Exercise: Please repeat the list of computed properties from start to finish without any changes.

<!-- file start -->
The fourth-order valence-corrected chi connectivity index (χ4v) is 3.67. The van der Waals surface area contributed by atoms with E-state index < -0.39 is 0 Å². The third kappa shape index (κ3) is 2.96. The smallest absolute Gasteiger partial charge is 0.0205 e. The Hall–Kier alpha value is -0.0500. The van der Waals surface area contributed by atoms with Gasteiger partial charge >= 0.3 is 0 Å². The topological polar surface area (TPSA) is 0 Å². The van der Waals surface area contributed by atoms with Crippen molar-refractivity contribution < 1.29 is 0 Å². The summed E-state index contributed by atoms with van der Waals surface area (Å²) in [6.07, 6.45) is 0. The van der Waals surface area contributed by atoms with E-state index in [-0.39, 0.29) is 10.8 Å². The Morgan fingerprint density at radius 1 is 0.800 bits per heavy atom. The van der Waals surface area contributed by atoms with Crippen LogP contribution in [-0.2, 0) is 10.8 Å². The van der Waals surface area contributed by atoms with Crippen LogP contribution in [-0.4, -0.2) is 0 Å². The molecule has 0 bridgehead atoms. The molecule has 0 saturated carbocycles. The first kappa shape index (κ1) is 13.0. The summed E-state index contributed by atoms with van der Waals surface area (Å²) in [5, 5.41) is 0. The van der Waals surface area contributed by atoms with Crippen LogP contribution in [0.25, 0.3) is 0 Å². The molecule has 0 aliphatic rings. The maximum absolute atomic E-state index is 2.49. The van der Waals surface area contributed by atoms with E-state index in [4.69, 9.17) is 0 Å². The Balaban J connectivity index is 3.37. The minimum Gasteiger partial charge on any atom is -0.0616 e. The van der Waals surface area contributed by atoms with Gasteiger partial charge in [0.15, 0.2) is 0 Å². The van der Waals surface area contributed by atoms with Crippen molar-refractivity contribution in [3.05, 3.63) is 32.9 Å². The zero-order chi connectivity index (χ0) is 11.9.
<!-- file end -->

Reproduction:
The fourth-order valence-corrected chi connectivity index (χ4v) is 3.67. The van der Waals surface area contributed by atoms with E-state index < -0.39 is 0 Å². The third kappa shape index (κ3) is 2.96. The smallest absolute Gasteiger partial charge is 0.0205 e. The Hall–Kier alpha value is -0.0500. The van der Waals surface area contributed by atoms with Gasteiger partial charge >= 0.3 is 0 Å². The topological polar surface area (TPSA) is 0 Å². The van der Waals surface area contributed by atoms with Crippen molar-refractivity contribution < 1.29 is 0 Å². The summed E-state index contributed by atoms with van der Waals surface area (Å²) in [6.07, 6.45) is 0. The van der Waals surface area contributed by atoms with E-state index in [-0.39, 0.29) is 10.8 Å². The Morgan fingerprint density at radius 1 is 0.800 bits per heavy atom. The van der Waals surface area contributed by atoms with Crippen LogP contribution in [-0.2, 0) is 10.8 Å². The van der Waals surface area contributed by atoms with Crippen LogP contribution in [-0.4, -0.2) is 0 Å². The molecule has 0 bridgehead atoms. The molecule has 0 saturated carbocycles. The first kappa shape index (κ1) is 13.0. The summed E-state index contributed by atoms with van der Waals surface area (Å²) in [5, 5.41) is 0. The van der Waals surface area contributed by atoms with Crippen LogP contribution in [0.25, 0.3) is 0 Å². The molecule has 0 aliphatic rings. The maximum absolute atomic E-state index is 2.49. The van der Waals surface area contributed by atoms with E-state index in [4.69, 9.17) is 0 Å². The Balaban J connectivity index is 3.37. The minimum Gasteiger partial charge on any atom is -0.0616 e. The van der Waals surface area contributed by atoms with Gasteiger partial charge in [0.15, 0.2) is 0 Å². The van der Waals surface area contributed by atoms with Crippen molar-refractivity contribution in [3.05, 3.63) is 32.9 Å². The zero-order chi connectivity index (χ0) is 11.9.